HONOLULU (KITV4) -- Hawaii may be seeing a rise in tourism, but there's also more visitors with no place to go.
And many of them are trying to find their way back home.
"I'll be able to see my family. I miss them more than anything in the world," said Rochelle Chambers, who is living on the beach in Waikiki. "I think I've done what I've needed to do here."
Chambers said she's been living on the streets for a couple weeks now since getting evicted from her Waikiki apartment. And she's hoping to move to Maryland to start a new life and be closer to family.
"I'm desperate to get off the street and I would love instead of establishing another place here... just go straight there because that will get me off the streets now," she said.
The Institute for Human Services estimates between 50% and 60% more homeless people are coming from the mainland this year -- after COVID-19 restrictions stopped travel during the pandemic.
And that's putting a strain on the already limited resources in the islands.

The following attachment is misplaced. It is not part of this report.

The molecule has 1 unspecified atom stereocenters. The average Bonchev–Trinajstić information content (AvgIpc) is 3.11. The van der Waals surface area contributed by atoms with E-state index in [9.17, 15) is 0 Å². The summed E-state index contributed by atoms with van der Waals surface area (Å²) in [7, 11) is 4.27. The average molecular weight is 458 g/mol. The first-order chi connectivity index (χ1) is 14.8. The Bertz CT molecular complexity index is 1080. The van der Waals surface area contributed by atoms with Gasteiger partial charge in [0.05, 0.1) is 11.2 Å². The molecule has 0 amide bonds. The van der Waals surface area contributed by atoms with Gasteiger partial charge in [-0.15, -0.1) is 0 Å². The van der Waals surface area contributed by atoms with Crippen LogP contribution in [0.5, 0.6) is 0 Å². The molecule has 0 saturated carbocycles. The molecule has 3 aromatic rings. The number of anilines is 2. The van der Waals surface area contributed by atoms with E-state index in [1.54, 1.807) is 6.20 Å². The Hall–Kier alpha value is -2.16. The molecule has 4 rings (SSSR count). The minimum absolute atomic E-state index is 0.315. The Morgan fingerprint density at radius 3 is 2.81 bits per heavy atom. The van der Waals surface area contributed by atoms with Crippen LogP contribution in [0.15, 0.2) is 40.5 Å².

"There's individuals who say that, you know, it's paradise and I want to come here and live and it's beautiful," said Yukiko Livae, outreach administrator for IHS. "They see pictures and all that stuff, but they don't really know about the cost of living."
And when reality hits "they're just realizing that this is not what I want," she added.
The IHS has helped 575 people since 2015 relocate back to the mainland. The nonprofit provides travel vouchers for those wanting to go home after connecting them with family, friends or treatment providers willing to help get them off the streets.
"We're not just dumping them back to the next state," Livae said. "This is the reason why we have the relocation program is for them to get out of homelessness."
Kristen joined KITV4 in March 2021 after working for the past two decades as a newspaper reporter. Kristen's goal is to produce meaningful journalism that educates, enlightens and inspires to affect positive change in society.